IMPORTANT BLOG ANNOUNCEMENT

PLEASE CHANGE YOUR BOOKMARKS AND FEEDS TO THE NEW URL, YANKEEANALYSTS.COM. TYU IS IN NO WAY AFFILIATED WITH THE NEW YORK YANKEES OR YANKEES UNIVERSE.

SG over at RLYW released his updated CAIRO projections last night, so I thought it would be interesting to look at the wOBA projections for the Yankees’ and Red Sox’ lineups, being that both teams are pretty much set from 1-9. For those who are unaware, wOBA is a catch-all measure of offense. It does not adjust for ballpark or position, and it is just trying to give a raw estimation of production.

Ellsbury .319
Crawford .347
Pedroia .355
Gonzalez .383
Youkilis .396
Ortiz .374
Drew .365
Saltalamacchia .319
Scutaro .333

Jeter .342
Swisher .357
Teixeira .384
Rodriguez .384
Cano .372
Posada .354
Granderson .346
Montero .337
Gardner .329

Here they are lined up without names:

NYY, BOS
.384, .396
.384, .383
.372, .374
.357, .365
.354, .355
.346, .347
.342, .333
.337, .319
.329, .319

It looks like the Red Sox might be a smidgen stronger in the middle, while the Yankees have the advantage at the bottom. If you unscientifically just tally up the wOBA’s on each team, you would get a gap of 14 points in favor of the Yankees, a minuscule difference across 9 spots. In all, these are two excellent lineups, with the Yankees possibly having the slight advantage of being a little deeper. Now it is up to Brian Cashman to build a pitching staff that can hang with Boston’s and contend for a division title.

16 Responses to “Comparing The Yanks and Sox, By wOBA”

  1. Moshe, I’d mention that since wOBA is not park-adjusted that will make Boston’s wOBAs seem better in comparison to the Yankees because Fenway boosts offense more.

    In a neutral park I’d have the Yankees’ starting nine hitting for a collective wOBA of .355 and the Red Sox hitting for a collective wOBA of .349 Over a full season that’s a difference of about 30 runs.  (Quote)

    [Reply To This Comment]

    Moshe Mandel Reply:

    Thanks, SG. I actually thought for some reason that the park factor on the New Stadium is higher, or at least was this year. I’d guess it is somewhere between the below average number from last year and then astronomical one from this year, but we do not even have a 3 year factor to use at this point. Which factor are you referring to when you say Fenway boosts more?  (Quote)

    [Reply To This Comment]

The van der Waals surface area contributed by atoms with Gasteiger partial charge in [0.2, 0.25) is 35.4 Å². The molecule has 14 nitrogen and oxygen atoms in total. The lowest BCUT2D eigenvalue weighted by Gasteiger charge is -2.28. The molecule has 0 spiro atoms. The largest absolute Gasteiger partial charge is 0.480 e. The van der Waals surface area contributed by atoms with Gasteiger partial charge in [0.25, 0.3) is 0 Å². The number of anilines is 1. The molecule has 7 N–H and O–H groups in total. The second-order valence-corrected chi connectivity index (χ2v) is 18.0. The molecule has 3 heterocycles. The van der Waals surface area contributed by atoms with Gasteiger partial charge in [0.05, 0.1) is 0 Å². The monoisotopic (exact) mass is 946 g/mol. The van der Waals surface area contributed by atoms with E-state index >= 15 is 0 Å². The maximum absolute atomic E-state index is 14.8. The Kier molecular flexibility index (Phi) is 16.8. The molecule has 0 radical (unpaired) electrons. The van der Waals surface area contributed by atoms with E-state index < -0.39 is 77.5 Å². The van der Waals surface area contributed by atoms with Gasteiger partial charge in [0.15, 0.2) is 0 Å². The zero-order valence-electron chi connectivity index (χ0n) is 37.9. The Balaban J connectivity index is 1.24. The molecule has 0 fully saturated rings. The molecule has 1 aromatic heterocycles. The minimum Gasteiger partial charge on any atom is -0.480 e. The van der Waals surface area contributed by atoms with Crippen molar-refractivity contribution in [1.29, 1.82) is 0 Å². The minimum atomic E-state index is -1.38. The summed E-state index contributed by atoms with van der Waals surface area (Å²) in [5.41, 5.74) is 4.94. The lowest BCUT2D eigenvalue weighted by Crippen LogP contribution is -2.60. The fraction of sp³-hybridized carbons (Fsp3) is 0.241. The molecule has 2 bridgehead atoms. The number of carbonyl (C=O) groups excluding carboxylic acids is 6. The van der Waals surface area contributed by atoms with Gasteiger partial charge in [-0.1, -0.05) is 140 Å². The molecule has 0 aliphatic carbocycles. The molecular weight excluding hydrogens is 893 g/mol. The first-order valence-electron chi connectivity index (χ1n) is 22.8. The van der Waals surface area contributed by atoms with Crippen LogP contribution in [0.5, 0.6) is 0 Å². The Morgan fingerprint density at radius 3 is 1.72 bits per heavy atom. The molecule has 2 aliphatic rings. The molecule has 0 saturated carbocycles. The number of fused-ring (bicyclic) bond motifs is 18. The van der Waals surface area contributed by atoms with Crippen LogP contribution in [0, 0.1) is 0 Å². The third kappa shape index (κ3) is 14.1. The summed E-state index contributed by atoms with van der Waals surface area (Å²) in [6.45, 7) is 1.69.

SG Reply:

    I use four years for park factors, so for stadiums that don’t have four years of data I substitute league average, which regresses them until we have more evidence. Also, I don’t just use runs scored/allowed away and home, I use the linear weights batting runs of the events that happened as a way to smooth out any fluctuations due to variance. So even though more runs scored in Yankee road games than Yankee home games in 2009, the collective wOBA for the Yankees and their opponents was higher at Yankee Stadium. AFAIC, that’s more predictive of how we’d expect it to play going forward, as we saw in 2010.

    Fenway has boosted offfense by about 9% over the last four seasons (weighted average). It actually reduces HRs, but boosts doubles by a lot. It also boosts singles and BBs by a bit.

    New Yankee Stadium has boosted overall offense by about 7%, but that gets regressed to about 6%. It boosts homers, but is neutral in hits and has actually slightly suppressed 2B/3B so far. It has suppressed BBs by a bit.  (Quote)

    [Reply To This Comment]

    Moshe Mandel Reply:

    Thanks for the explanation, that makes sense.  (Quote)

    [Reply To This Comment]

    Moshe Mandel Reply:

    Oh, also, I noticed Jed Lowrie wasn’t on the spreadsheet, unless you have updated since you first posted it yesterday.  (Quote)

    [Reply To This Comment]

    SG Reply:

    Yeah, a few guys slipped through the cracks. He’s projected for .257/.335/.412, .328 wOBA and I’ll make sure he’s added.  (Quote)

    [Reply To This Comment]

  2. wOBA is NOT an overall measure of offense. It is an overall measure of hitting.